[21]   Z. Xiang, W. Zhang, Z. Bao, D. Lin, Applying MILP Method to Searching Integral Distinguishers based on Division Property for 6 Lightweight Block Ciphers, http://eprint.iacr.org/2016/857, (2016).

[22]   N. Bagheri, Linear Cryptanalysis of Reduced-round Simeck Variant, Cryptology ePrint Archive, Report 2015/716.

[23]   M. Blum, M. Luby, R. Rubinfield, Self-Testing/Correcting with Application to Numerical Problems, STOC (1990) 73-83.

[24]   I. Dinur, A. Shamir, Side Channel Cube Attacks on Block Ciphers, Cryptology ePrint Archive, Report 2009/127.

[25]   G. Bard, N. Courtois, J. Nakahara, P. Sepehrdad, B. Zhang, Algebraic, AIDA/Cube and Side-Channel Analysis of KATAN Family of Block Ciphers, INDOCRYPT.

[26]   S. Madakam, R. Ramaswamy and S. Tripathi, S., 2015. Internet of Things (IoT): A literature review. Journal of Computer and Communications, 3(05), pp.164.

[27]   A. Haroon, M. A. Shah, Y. Asim, W. Naeem, M. Kamran, Q. Javaid, 2016. Constraints in the IoT: The World in 2020 and Beyond, International Journal of Advanced Computer Science and Applications, Vol. 7, pp. 252-271.

Authors

Alya Geogiana Buja is a Ph.D. student at the Faculty of Information Technology and Communication, Universiti Teknikal Malaysia Melaka, Malaysia. Her research interests include information and network security. She involves actively in giving seminar and talk about information and security.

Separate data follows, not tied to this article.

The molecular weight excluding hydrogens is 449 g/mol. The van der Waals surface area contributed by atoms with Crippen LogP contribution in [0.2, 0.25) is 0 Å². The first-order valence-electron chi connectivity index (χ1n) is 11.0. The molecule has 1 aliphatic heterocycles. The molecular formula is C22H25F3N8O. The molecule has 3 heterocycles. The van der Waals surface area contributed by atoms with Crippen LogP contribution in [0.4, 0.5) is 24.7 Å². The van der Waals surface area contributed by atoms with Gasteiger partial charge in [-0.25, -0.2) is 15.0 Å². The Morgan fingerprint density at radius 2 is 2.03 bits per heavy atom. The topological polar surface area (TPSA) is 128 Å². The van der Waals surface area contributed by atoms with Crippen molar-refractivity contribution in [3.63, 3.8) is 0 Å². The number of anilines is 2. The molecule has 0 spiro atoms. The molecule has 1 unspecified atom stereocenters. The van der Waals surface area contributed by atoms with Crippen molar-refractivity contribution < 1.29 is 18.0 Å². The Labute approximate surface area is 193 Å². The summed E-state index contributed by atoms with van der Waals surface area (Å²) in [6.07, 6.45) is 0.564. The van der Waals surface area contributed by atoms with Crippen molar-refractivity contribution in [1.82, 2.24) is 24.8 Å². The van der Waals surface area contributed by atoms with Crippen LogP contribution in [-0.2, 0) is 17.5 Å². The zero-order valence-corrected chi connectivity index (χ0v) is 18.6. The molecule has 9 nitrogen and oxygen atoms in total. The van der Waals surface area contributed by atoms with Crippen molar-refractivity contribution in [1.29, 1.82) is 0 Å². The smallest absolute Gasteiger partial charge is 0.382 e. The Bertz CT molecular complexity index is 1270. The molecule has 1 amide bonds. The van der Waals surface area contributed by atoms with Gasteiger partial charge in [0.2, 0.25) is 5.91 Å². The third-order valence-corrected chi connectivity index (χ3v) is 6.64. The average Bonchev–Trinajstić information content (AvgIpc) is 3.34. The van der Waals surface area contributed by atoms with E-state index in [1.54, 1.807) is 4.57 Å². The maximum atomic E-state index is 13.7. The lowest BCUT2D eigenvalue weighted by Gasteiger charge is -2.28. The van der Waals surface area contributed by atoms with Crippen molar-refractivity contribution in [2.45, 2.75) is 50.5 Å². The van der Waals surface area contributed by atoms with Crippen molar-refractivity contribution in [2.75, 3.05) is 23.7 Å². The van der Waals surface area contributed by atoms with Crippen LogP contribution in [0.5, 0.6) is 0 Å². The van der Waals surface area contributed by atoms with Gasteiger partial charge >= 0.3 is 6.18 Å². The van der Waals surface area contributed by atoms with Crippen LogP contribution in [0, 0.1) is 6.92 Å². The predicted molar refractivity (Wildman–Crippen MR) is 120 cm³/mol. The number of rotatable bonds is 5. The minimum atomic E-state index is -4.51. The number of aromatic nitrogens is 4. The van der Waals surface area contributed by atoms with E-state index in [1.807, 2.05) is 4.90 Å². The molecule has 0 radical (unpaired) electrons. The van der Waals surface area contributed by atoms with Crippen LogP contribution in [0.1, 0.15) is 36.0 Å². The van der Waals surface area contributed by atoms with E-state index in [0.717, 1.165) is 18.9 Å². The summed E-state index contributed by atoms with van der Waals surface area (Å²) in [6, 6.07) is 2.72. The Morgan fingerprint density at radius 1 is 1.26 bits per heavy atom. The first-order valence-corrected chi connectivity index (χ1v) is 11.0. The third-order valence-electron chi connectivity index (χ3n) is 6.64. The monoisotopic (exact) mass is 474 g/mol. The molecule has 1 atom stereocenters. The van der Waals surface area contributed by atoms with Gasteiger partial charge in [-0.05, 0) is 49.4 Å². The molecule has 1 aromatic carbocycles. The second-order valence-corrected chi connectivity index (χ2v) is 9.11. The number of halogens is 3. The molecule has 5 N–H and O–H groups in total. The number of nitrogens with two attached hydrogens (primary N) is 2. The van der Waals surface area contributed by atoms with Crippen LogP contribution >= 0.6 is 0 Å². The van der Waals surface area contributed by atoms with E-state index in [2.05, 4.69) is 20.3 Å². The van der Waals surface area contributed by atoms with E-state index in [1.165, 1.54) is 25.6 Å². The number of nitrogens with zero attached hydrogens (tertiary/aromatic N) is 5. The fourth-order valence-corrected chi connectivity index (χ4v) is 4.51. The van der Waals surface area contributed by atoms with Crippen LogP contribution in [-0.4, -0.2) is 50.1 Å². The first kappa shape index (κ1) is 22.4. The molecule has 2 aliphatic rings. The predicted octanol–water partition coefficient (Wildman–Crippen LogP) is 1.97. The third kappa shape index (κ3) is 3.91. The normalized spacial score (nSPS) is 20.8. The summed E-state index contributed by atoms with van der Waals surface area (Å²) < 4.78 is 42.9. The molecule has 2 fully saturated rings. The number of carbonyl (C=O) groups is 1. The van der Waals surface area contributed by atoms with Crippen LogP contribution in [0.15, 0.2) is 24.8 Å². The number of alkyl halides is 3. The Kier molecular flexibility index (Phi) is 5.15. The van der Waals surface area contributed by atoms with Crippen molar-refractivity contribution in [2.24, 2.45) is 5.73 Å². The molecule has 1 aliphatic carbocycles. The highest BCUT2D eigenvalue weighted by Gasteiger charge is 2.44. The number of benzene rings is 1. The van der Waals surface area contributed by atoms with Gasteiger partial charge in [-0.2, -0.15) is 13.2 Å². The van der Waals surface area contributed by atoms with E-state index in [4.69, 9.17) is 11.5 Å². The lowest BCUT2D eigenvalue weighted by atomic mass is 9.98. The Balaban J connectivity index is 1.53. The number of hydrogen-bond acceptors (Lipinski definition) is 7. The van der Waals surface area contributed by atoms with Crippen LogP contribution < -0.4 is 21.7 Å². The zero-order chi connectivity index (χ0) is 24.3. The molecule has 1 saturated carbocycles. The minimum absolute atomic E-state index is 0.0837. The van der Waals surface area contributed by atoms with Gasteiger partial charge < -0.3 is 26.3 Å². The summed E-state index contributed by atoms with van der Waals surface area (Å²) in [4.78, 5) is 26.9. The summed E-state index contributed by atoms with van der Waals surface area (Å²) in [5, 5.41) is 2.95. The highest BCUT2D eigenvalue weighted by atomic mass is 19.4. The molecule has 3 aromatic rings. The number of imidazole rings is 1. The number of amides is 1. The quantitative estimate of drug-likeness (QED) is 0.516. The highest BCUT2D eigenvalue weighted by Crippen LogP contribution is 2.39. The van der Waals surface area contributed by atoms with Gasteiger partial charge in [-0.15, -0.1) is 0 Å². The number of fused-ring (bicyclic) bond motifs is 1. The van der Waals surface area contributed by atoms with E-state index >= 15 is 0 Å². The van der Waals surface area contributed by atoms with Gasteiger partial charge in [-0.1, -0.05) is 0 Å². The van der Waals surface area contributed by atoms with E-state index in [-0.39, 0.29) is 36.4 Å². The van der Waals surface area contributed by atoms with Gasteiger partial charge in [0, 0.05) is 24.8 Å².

Shekh Faisal Abdul-Latip is a Senior Lecturer at the Faculty of Information Technology and Communication, Universiti Teknikal Malaysia Melaka, Malaysia. He received PhD degree in 2012 from the University of Wollongong, Australia, in the field of Symmetric-key Cryptography. Currently he is an executive committee member of Malaysian Society for Cryptology Research (MSCR) – a non-profit organization that promotes new ideas and activities in cryptology related areas in Malaysia. His research focuses on Cryptology (i.e. designing and breaking secret codes) and Information Security.

Rabiah Ahmad is a Professor at the Faculty of Information Technology and Communication, Universiti Teknikal Malaysia Melaka, Malaysia. She received her PhD in Information Studies (health informatics) from the University of Sheffield, UK, and M.Sc. (information security) from the Royal Holloway University of London, UK. Her research interests include healthcare system security and information security architecture. She has delivered papers at various health informatics and information security conferences at national as well as international levels. She has also published papers in accredited national/international journals. Besides that, she also serves as a reviewer for various conferences and journals.

Leave a Reply

Fill in your details below or click an icon to log in:

WordPress.com Logo

You are commenting using your WordPress.com account. Log Out /  Change )

Google+ photo

You are commenting using your Google+ account. Log Out /  Change )

Twitter picture

You are commenting using your Twitter account. Log Out /  Change )

Facebook photo

You are commenting using your Facebook account. Log Out /  Change )

Connecting to %s

Information

This entry was posted on August 9, 2018 by .
%d bloggers like this: